The Long and Short

Reevaluating regional bank capital structures

| May 5, 2023

This document is intended for institutional investors and is not subject to all of the independence and disclosure standards applicable to debt research reports prepared for retail investors. This material does not constitute research.

The recent collapse of Silicon Valley Bank (SIVB), Signature Bank (SBNY) and First Republic (FRC) have generated new questions and confusion about regional bank capital structures and the assignment of losses to different stakeholders in the event of a bank resolution. These high-profile US bank failures mark the first test of rules and procedures set up after the Global Financial Crisis that were designed specifically to mitigate the impact to the broader financial system. The implementation of these safeguards has challenged some long-held notions about debt capital structures for banks, and how different debt classes would be treated during a stressed recapitalization. There has always been some confusion about which debt has seniority at any given banking institution; this is now exacerbated by how the FDIC appears to be assigning recovery value. Investors in smaller regional bank bonds may be better served by moving down the capital structure, in some instances into preferred securities, out of senior and subordinated debt instruments.

Exhibit 1. Traditionally perceived seniority of systemic bank holding company stakeholders post-Dodd Frank

Source: SanCap

The emphasis on bank holding companies in the US as the single point of entry for a bank resolution of a systemic bank has created the framework for debt that qualifies as total loss absorbing capital (TLAC) for those institutions. The idea being that in a recapitalization the FDIC would create a bridge entity and transfer the systemically important parts of the bank to the new entity and then assign losses accordingly. This notion is similar in non-US jurisdictions such as the EU and UK, where “ring-fencing” of traditional bank level assets (and presumably debt) protect them while senior non-secured debt that qualifies as TLAC is earmarked for loss absorption in a recapitalization.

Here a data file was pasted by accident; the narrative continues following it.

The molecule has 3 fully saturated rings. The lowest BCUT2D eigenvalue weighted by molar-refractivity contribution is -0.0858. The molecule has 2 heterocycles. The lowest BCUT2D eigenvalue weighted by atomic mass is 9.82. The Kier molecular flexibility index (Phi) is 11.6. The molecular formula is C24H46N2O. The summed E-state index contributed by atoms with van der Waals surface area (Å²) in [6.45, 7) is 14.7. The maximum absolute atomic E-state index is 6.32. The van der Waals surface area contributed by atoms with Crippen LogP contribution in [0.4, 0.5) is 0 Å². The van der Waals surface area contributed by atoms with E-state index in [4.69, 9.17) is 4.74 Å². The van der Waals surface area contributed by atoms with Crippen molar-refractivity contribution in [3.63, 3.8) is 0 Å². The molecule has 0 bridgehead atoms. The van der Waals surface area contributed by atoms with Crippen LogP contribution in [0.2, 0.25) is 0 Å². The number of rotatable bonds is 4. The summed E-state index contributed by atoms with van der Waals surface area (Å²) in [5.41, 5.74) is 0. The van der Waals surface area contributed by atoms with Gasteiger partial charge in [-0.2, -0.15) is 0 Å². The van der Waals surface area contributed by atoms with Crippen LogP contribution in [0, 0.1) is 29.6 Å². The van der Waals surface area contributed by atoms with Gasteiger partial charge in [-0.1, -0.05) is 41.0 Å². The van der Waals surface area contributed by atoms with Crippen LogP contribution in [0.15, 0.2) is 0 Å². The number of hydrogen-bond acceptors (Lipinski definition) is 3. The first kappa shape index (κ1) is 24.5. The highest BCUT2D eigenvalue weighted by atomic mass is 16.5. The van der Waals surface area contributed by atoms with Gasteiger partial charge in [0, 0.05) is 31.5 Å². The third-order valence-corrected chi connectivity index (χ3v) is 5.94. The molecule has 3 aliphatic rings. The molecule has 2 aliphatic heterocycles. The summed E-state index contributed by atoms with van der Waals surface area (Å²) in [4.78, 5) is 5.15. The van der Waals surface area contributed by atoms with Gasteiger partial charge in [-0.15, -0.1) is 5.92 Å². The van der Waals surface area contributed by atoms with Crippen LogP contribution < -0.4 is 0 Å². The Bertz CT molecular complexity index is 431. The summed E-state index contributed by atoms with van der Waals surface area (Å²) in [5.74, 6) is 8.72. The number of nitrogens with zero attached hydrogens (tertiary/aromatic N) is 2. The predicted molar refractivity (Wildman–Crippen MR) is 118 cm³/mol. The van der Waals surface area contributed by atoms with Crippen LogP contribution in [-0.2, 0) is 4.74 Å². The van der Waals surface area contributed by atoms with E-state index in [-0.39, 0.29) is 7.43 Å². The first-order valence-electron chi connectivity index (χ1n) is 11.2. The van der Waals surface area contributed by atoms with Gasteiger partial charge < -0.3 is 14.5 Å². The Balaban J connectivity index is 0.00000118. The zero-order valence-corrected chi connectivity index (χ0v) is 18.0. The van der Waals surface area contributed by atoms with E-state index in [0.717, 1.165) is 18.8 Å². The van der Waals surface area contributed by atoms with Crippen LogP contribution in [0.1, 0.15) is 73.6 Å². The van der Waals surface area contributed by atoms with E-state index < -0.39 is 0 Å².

The assumption in the US had become that smaller, non-systemic regional banks with holding company structures would be treated similarly to their systemic counterparts in a recapitalization and that debt losses would likely adhere to similar type of treatment, even though their bond indentures do not contain the same type of language as they do at systemic banks. In short, with regard to loss absorption, the perception had previously been that the lowest priority would remain with common equity holders, then preferred, then junior subordinated, then holding company subordinated debt, followed by senior holding company debt (TLAC eligible). Only after those layers of the capital structure were exhausted would senior bank note holders, and lastly uninsured depositors, be assigned losses. What has always been confusing among investors, as well as the rating agencies, is the seniority between senior holding company debt and subordinated bank level debt – particularly for non-systemic regional banks. Perceptions, ratings, and valuation often became a function of the individual institution’s make-up and the amount of viable assets at the holding company level. For the systemic institutions, Moody’s and S&P typically rate the subordinated bank debt higher, where as Fitch would typically give priority to the senior holding company debt.